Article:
Defining the Yellen Put
If the Janet Yellen testimony before the Senate Banking Committee this week illustrated anything, it is that the transition from Ben Bernanke to the incoming chair of the US Federal Reserve will be seamless. It is the typical story of the US Federal Reserve being dependent on the data driven recovery of the US economy that will affect their asset tapering decisions. Unfortunately though, it has become a distraction as to shift investor’s concentrations away from the perils of unproductive fiscal policy (at any level of government) and instead focus on the financial markets, which for the sixth consecutive week saw the S&P 500 and Dow Jones trade higher.
The unfortunate realization or perhaps lack of realization is that central banks, led by the US Federal Reserve, will continue to be the only game in town, and that was the message Janet Yellen implicitly provided last Thursday. US economic growth sits at that inflection point of around 2 percent where we will still wait to see whether the economy is ready to reach former Bank of Canada and current Bank of England Governor Mark Carney’s coined term “escape velocity.”
But the biggest reason that the credit easing policies will continue is because of the lackluster inflation levels seen all around the world. Until inflation actually becomes a credible threat to the worlds developed economies, there is no pressure on central banks to begin tightening their policies, or even talk about it. This is especially true given the average inflation rate in the OECD developed countries has fallen from 2.2 percent in 2012 to 1.5 percent so far this year. And reports out of the European Union last week highlight that deflation was more of threat than inflation with October’s inflation numbers registering at .7 percent. That creates a major threat to the nations of Europe, where the risk of seeing prices decline will create yet another impediment to their recovery from a triple dip recession.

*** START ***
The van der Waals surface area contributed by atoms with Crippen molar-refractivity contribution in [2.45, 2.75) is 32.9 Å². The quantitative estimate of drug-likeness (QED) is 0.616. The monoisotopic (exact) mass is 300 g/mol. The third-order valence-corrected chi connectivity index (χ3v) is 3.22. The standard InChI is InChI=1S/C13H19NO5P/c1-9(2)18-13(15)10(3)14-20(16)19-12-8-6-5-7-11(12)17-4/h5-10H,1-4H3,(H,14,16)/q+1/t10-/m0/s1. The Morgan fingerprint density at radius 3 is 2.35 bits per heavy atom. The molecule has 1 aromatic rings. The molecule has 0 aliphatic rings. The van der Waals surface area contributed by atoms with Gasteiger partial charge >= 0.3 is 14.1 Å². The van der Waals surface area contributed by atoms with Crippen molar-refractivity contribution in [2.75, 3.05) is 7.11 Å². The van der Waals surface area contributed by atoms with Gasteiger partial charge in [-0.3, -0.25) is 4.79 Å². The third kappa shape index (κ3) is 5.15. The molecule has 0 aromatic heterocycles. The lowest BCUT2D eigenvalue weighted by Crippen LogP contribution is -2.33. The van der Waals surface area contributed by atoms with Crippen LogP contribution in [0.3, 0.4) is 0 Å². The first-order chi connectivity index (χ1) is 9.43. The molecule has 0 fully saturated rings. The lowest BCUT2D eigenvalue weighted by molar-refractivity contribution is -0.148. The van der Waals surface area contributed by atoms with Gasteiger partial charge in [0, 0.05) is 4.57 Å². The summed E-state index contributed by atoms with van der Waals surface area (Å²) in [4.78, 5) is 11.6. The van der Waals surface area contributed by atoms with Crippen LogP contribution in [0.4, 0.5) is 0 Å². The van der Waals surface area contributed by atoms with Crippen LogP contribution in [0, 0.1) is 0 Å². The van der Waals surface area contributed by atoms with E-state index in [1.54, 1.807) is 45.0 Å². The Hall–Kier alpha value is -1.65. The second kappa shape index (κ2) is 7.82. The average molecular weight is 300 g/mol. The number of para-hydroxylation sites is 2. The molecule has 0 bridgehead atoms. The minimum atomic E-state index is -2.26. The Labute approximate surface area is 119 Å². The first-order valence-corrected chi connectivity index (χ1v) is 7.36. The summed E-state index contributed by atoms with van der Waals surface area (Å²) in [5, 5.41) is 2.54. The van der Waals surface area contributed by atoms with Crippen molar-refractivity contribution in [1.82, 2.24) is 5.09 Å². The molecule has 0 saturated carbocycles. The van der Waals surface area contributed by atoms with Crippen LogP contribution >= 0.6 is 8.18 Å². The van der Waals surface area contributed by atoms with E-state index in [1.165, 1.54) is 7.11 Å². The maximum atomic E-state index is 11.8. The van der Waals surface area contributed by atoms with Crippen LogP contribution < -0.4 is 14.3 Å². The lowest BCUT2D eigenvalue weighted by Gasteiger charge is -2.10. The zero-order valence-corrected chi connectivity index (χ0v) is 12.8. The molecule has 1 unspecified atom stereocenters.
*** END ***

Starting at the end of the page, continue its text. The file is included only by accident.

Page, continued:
The other issue, however, with forecasted paltry inflation levels is what countries with low inflation are associated with, and that is persisting levels of high jobless rates and mediocre growth. For this reason alone, the world’s central banks continue their aggressive policies, but it does truly illustrate their positions between a rock and a hard place as any opportunity to spur or revitalize economic growth is jeopardized by an unwavering price level. As Mohammad El-Erian argues, central bankers in today’s world are only destined to fail because our expectations for what they can deliver is far too inconceivable, given the “the much-sought-after trifecta of greater financial stability, faster economic growth, and more buoyant job creation.”
So it is not so much that there is a responsibility among the central bankers to instill the prior mentioned trifecta of economic goals, it is rather the shortfall of elected policy makers that force us to rely on the independent institution of a central bank. And just as it was the “Greenspan Put” beginning in the early 2000’s that saw the Federal Funds Rate drop every time the economy hit a speed bump to the “Bernanke Put,” which commenced the greatest era of manipulation of the Federal Reserve’s balance sheet in order to stimulate the economy, investors now eagerly await what will be the “Yellen Put.” Whether its offered forward guidance of low interest rates into the unknown future, or perhaps quantitative easing continuing longer than anticipated, one thing is certain, and that is for this economic recovery to continue central bankers are still needed more desperately than ever.